Traction, at one year and one month from founding: At the time of its unveiling, Glitch already has thousands of users in a testing queue.

Press coverage, at one year and one month from founding: In an interview with Gigaom in February 2010, Butterfield discusses the launch of Glitch.

"It’s something I’ve wanted to work on since I was a little kid. When I played SimCity — the original one, I guess, in the mid-80s — I remember always being curious what it would be like to play a game like that, where you got to play from the perspective of one little ant driving around the freeway rather than from the god’s eye point of view. It was the collective or emergent action of all the players that determined the way the simulation unfolded," he says. 

Burka is interviewed by Kevin Rose, his former boss at Digg, a day after the game goes live.

Second funding, at one year and two months from founding: In April 2010, Tiny Speck raises a Series A round of $5 million in 2010 from Accel Partners and Andreessen Horowitz.

Press coverage, at one year and 10 months from founding: In November 2010, Butterfield is interviewed in his Vancouver office by The Georgia Straight, where he describes how Glitch fits into the gaming ecosystem.

"They have the same germ of an idea, but that game was started in 2002 and it's just a totally different world. Technologically, there's a lot more free and open source software, computers are faster, hardware is cheaper and, most significantly, there’s a lot more people online. I think it’s almost the proverbial frog in the slowly boiling water, that we don’t notice what a big change it is that almost everyone’s on Facebook. Almost everyone spends a significant portion of their discretionary time online, whether that’s online sitting in front of a laptop on a browser window or their mobile device, or whatever. People are much more connected to each other through electronic means than they have been at any time in history. And it makes a big different with building a game like this. Just a much bigger audience and a much bigger set of possibilities on how to develop it," he says, when asked to compare Glitch to Game Neverending, company that had eventually spawned Flickr.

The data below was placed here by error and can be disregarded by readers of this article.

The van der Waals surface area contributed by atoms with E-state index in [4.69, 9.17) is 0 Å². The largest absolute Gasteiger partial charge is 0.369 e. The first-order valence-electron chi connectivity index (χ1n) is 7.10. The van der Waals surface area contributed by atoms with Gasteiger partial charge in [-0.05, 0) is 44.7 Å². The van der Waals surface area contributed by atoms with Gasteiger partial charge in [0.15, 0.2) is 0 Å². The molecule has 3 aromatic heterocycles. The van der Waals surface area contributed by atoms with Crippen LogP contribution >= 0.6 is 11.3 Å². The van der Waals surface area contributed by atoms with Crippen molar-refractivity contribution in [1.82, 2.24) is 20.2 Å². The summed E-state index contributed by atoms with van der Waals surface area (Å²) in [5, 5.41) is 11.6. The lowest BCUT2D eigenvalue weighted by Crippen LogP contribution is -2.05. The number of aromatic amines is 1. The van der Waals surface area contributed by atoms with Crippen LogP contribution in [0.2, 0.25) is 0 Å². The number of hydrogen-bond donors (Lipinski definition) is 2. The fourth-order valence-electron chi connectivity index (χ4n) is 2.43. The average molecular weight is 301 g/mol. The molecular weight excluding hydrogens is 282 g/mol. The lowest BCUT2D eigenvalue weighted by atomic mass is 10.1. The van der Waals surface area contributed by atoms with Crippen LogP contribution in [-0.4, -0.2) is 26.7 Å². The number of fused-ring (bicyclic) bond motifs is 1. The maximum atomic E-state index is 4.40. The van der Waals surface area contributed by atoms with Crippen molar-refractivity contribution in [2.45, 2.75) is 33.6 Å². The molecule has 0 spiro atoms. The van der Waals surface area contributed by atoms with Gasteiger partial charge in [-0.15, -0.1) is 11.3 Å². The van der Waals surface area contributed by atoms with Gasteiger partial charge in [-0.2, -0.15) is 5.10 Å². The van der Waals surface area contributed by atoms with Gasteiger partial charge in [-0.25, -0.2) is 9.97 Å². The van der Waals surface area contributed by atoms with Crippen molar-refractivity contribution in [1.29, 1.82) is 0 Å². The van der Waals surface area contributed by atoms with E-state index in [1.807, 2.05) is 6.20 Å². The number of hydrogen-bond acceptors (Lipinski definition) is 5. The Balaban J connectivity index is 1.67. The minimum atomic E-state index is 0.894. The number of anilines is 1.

— Slack's Third Year —

Product, at two years and two months from founding: In April 2011, after numerous starts and stops, Glitch enters into beta

"About a year ago we started our very first alpha tests of Glitch. We knew it was going to be a long round of testing (though maybe not this long) and it turned out we were right. Hundreds of features have been added —and nearly as many trimmed or re-thought— thousands of pictures drawn and animations made, hundreds of thousands of lines of code written, all of it powered by support, feedback, patience, (and impatience!) from our testing community. Thank you all, so much, for being an integral part of our journey," Butterfield writes in a blog post.

Third funding, at two years and two months from founding: In April 2011, Tiny Speck raises a Series B round of $10.7 million from Andreessen Horowitz and Accel Partners. Andreesseen Horowitz general partner John O’Farrell joins the Tiny Speck board.

Product, at two years and eight months from founding: In September 2011, Glitch announces its first app, called Glitch HQ, "so you can keep up-to-date with everything happening on the home page," as well as its first developer site.